Draft legislation shall be made public and published upon its introduction. Recognizing the need for citizens to be fully informed about and provide input into items under consideration, parliament shall seek to provide public access to preparatory analysis and background information to encourage broad understanding of policy discussions about the proposed legislation.

44. Facilitating Two-Way Communication

Parliament shall endeavor to use interactive technology tools to foster the ability of citizens to provide meaningful input on legislation and parliamentary activity and to facilitate communication with members or parliamentary staff.
These are obviously great aspirations that would go some way to addressing the problems around transparency and engagement that are only too common today, but a legitimate question must be: so what? It's not as if governments are lining up to endorse these principles of parliamentary openness.

That may be true, but openness in the form of open source, open data, open standards and open government are certainly making themselves felt to varying degrees in countries around the world. What the Declaration on Parliamentary Openness makes explicit is how these are part of a larger move towards transparency and citizen engagement. At the very least, it's yet another set of voices calling for much more of both. One day, governments might even listen.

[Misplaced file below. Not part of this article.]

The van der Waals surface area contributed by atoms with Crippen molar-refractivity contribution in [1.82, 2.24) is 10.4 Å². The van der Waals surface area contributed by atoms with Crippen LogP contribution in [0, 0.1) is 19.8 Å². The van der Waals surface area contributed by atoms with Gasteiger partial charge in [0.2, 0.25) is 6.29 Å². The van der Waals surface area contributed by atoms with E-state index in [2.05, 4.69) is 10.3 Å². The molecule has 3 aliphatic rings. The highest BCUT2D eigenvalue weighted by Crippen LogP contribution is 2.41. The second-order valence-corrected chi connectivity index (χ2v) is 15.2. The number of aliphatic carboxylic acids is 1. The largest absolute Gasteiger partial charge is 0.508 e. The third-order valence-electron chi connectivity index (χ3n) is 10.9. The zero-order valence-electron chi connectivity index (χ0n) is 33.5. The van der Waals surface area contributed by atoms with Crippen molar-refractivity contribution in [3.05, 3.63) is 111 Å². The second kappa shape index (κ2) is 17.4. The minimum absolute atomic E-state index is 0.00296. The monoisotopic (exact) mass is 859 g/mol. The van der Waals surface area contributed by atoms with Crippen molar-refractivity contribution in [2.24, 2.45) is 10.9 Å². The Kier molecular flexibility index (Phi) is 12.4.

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Filed Under: openness, parliament


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  1. icon
    The eejit (profile), 9 Oct 2012 @ 4:36am

    Re: Re: Re:

    Perheps if full disclosure was mandatory in the run-up to an elections, then a) trhings would be more interesting; and b) it would make it easier to see what candidates are about. For example, having a requirement to disclose incoming funds from any non-individual entity and all donations over, say, $1500 would go some way to assisting that.

    In addition, require that all publisly-funded items have full budget disclosures in term sof expenditures. If there's a surplus, then store it openly in a combined public fund (essentially, saving for a rainy day).

    For those already in office, require a full disclosure of meetings, regardless of whether they're relevant to your constitutents.

    Each of these could be implemented at reasonably little cost to the public taxpayer. You could probably employ around 25 people whose sole job is to ensure that these all add up and that there is no shenanigans going on.

    Hell, even include judges on this - show who came into the office and where they came from. That way, you can recuse all people with a direct comnflict of interest (for example, all judges who are also members of "One Million Moms" or on the board of "Planned Parenthood" should be recused from cases directly involving those organisations.

    Some of this is not hard to implement. The simple fact is the more thingsa change, the more they stay the same. And that is not healthy for any country.